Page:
Biological Anthropology Notes Week 8
Biological Anthropology Notes Week 8 Anth 1001
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This 3 page Class Notes was uploaded by Jaimee Kidd on Monday March 7, 2016. The Class Notes belongs to Anth 1001 at George Washington University taught by Shannon C. McFarlin in Spring 2016. Since its upload, it has received 43 views. For similar materials see Biological Anthropology in anthropology, evolution, sphr at George Washington University.
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Date Created: 03/07/16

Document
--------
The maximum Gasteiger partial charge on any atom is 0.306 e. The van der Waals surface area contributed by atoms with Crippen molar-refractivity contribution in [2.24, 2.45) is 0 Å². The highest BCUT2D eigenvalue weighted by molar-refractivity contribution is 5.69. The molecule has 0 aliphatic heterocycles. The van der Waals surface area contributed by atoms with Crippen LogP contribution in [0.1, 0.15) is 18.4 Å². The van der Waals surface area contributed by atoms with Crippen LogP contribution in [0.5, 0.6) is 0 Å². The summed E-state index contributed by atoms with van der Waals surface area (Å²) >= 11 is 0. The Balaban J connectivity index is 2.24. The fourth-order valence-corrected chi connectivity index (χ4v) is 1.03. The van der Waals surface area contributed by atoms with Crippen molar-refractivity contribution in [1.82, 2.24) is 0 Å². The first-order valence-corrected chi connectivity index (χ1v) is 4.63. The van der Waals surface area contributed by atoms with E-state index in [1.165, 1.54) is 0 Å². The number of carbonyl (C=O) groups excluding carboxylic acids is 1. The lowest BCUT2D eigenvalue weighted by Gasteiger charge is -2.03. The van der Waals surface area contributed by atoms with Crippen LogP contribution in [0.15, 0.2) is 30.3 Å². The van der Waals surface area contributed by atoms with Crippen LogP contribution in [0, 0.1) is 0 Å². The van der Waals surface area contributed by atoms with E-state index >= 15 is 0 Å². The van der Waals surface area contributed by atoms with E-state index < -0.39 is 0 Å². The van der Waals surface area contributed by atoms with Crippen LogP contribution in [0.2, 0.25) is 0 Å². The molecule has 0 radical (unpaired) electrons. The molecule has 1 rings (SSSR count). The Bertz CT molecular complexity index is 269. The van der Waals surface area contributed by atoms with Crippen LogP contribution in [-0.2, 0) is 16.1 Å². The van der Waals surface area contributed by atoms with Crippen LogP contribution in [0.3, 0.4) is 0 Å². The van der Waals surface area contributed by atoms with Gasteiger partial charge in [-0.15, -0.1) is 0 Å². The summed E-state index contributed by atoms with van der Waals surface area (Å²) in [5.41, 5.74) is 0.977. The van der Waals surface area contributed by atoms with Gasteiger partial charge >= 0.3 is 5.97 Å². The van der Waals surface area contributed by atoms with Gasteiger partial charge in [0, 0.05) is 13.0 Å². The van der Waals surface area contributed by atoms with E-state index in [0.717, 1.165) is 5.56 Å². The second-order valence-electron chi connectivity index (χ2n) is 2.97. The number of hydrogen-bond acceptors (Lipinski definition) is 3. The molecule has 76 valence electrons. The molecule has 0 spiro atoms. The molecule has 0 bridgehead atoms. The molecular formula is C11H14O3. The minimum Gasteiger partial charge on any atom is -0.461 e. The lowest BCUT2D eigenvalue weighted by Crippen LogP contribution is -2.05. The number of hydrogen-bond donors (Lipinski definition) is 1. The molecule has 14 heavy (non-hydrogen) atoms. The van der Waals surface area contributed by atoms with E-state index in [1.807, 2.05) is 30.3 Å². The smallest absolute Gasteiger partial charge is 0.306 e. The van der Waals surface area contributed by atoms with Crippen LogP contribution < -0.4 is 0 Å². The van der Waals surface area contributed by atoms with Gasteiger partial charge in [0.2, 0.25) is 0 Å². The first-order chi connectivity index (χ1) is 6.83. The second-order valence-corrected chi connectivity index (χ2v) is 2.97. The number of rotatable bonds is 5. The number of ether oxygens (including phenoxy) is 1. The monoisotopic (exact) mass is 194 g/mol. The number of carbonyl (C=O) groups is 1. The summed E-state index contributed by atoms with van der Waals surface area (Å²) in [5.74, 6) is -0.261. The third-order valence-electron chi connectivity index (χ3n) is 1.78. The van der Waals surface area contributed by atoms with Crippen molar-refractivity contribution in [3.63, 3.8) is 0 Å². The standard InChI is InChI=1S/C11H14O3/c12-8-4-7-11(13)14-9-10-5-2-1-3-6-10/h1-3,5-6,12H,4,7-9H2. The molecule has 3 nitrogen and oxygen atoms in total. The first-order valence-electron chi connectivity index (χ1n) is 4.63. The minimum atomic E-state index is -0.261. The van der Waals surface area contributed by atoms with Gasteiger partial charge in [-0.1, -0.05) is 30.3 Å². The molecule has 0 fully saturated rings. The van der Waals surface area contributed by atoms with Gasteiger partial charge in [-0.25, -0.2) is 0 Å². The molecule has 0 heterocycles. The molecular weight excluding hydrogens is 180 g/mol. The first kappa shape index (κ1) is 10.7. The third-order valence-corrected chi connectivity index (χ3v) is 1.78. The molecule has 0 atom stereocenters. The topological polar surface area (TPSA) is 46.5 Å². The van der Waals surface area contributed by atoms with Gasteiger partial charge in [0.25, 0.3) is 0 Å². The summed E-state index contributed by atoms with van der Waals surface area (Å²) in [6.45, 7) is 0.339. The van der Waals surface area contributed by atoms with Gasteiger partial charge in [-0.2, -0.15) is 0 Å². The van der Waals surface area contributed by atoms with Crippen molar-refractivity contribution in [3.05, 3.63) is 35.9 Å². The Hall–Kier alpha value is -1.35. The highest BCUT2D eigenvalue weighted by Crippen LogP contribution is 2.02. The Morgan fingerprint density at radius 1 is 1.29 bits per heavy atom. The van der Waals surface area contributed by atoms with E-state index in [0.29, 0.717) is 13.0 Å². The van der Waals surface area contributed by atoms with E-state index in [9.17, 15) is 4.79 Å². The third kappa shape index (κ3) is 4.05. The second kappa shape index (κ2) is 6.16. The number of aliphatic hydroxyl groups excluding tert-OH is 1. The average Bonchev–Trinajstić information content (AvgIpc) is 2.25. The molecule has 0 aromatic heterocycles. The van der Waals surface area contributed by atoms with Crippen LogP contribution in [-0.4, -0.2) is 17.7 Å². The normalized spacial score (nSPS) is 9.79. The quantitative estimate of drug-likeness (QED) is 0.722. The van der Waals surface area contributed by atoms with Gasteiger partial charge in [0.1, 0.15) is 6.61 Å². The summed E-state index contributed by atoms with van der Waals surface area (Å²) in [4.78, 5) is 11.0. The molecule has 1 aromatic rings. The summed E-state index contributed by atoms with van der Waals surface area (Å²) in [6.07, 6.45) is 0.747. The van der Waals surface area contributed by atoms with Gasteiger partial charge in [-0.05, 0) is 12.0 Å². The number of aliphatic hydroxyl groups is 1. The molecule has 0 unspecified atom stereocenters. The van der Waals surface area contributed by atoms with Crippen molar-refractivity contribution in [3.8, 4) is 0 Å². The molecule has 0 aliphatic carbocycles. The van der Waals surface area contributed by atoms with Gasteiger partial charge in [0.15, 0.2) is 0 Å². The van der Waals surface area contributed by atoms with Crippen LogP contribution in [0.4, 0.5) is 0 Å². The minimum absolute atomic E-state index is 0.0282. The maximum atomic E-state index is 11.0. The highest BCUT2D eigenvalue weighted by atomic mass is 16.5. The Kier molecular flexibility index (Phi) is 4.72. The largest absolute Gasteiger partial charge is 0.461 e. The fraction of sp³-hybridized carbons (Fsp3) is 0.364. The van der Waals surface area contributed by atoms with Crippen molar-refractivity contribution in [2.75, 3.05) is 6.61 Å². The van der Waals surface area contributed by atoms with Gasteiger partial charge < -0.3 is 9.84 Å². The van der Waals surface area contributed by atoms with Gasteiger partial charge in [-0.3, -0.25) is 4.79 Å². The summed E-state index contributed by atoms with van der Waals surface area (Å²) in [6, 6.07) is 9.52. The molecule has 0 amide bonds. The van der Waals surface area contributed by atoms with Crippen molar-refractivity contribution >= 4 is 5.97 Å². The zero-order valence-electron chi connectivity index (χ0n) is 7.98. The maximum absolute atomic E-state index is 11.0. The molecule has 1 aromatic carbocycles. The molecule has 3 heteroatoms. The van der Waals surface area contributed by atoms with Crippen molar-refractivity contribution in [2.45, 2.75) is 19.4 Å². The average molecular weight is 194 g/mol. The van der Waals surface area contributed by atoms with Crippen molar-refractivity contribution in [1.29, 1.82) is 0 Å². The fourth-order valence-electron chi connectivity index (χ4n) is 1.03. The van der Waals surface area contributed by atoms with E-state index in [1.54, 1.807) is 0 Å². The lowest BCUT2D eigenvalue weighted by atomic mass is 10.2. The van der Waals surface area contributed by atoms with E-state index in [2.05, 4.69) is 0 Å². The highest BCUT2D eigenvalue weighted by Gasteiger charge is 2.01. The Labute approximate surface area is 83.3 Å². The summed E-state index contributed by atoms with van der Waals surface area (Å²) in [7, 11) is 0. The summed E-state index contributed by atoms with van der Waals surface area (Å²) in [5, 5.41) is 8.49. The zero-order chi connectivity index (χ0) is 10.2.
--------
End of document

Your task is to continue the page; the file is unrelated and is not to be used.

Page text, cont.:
Primate Adaptive Trends Primates are Mammals • Ancestral Homologies: Features primates share with other placental mammals ◦ Mammary Glands produce milk to nourish young ◦ Homeothermy, fur for insulation, sweat glands ◦ Heterodonty (incisors, canines, premolars, molars) ◦ Expansion of the neocortex (outer most region of the brain) of the brain ▪ spacial reasoning, memory, planning, and (in humans) language ◦ Placenta, nourishes fetus during gestation, allows for a more efficient exchange of nutrients to the fetus during gestation, at the end of this mammals give birth to offspring that are at a more advanced stage in development compared to other vertebrates, long gestations followed by live birth ◦ Maternal Care of their young What Defines the Order Primates?/How do we deal with the variation of Primates? • Within the order of primates we have two major subdivisions, the Strepsirhini and the Haplorhini (More detail on these to follow in next week’s lecture) • The difficulty in defining primates lies in the difference in characteristic expression between the two suborders • One characteristic that is universally present in all primates is the petrosal bulla ◦ Part of the bony underside of the skull, encloses, houses, and protects the middle ear • A lot of the traits of primates come from their original argorial environment—trees and forests • The Order Primates ◦ Derived Homologies ▪ Petrosal bulla ▪ High degree of grasping ability in the hands and feet ▪ Primates as a group have an opposable thumb ▪ Opposable big toe as well, with the one exception being ourselves as our big toe is brought back into line with the rest of our foot ▪ Most primates have nails instead of claws ▪ Sensitive tactile pads with skin ridges on the tips of the digits ▪ folds increase surface area, more surface area to place nerve endings and also adds for more friction when grasping ▪ Decreased reliance on olfaction (smell) particularly in haplorhines ▪ Olfactory regions of the brain are reduced ▪ Haplorhine primates have a significantly higher percentage of pseudogenes among the olfactory receptor gene family than do other mammals; this trend is especially pronounced in humans ▪ Nasal structures of the skull are reduced ▪ Haplorhines lack a moist naked skin (rhinarium) surrounding the nostrils ▪ soft tissue around the nose that is always covered with a film of secretion and it essentially functions as a wind protector that can detect the evaporation of the secretion and detects that as wind and movement to ultimately sense a predator around and the smell of a predator ▪ Stereoscopic vision and enhanced depth perception ▪ Haplorhines have evolved trichromatic color vision ▪ rods perceive differences in light intensity, cones distinguish differences in the wavelengths of the light which we perceive as differences in color ▪ Why this is important ▪ Being able to tell the difference between what foods are edible and what aren’t, specifically fruits which are a large part of primates diets ▪ Being able to distinguish between young leaves and old leaves, young leaves being much more nutrient packed than old leaves and important in the diet ▪ Facial coloration for recognition of species, facial expression communication ▪ Binocular vision ▪ Frontal visual fields ▪ Primate brains are wired differently, such that the information from the right side gets processed in the left side of the brain and vice versa, wired to compute paralax ▪ paralax the displacement in the position of an object viewed by the right and left eye ▪ Need this wiring in order to perceive depth in the way we do ▪ Forward facing eyes with an enclosed bony orbit (postorbital bar) ▪ Large brain relative to body size, expanded neocortex, throughout all stages of development ▪ Prolonged life history, single offspring ▪ Primates develop slowly and invest heavily in offspring ▪ Give birth to single offspring, with some exceptions and invest heavily in them ▪ Longer gestation ▪ Longer infancy and juvenile periods, and delayed reproductive maturation ▪ Long Lifespan ▪ Relatively slow lives compared to many other mammals ▪ period of time separating births between chimps in 35 years, whereas other species are reproductively mature earlier and have more kids ▪ Primates are social ▪ Learn from group mates: one reason for that long childhood ▪ Maintain close social bonds ▪ Social hierarchy that is constructed and learning how to navigate it ▪ suggested that we need a long period of time to learn the social skills in order to be successful as adults ◦ Ancestral Homologies ▪ Generalized body plan ▪ Retention of the collar bone (clavicle) ▪ Two separate bones in lower arm (ulna and radius) ▪ Five digestive the hands and feet ▪ Generalized dentition ▪ Heterodonty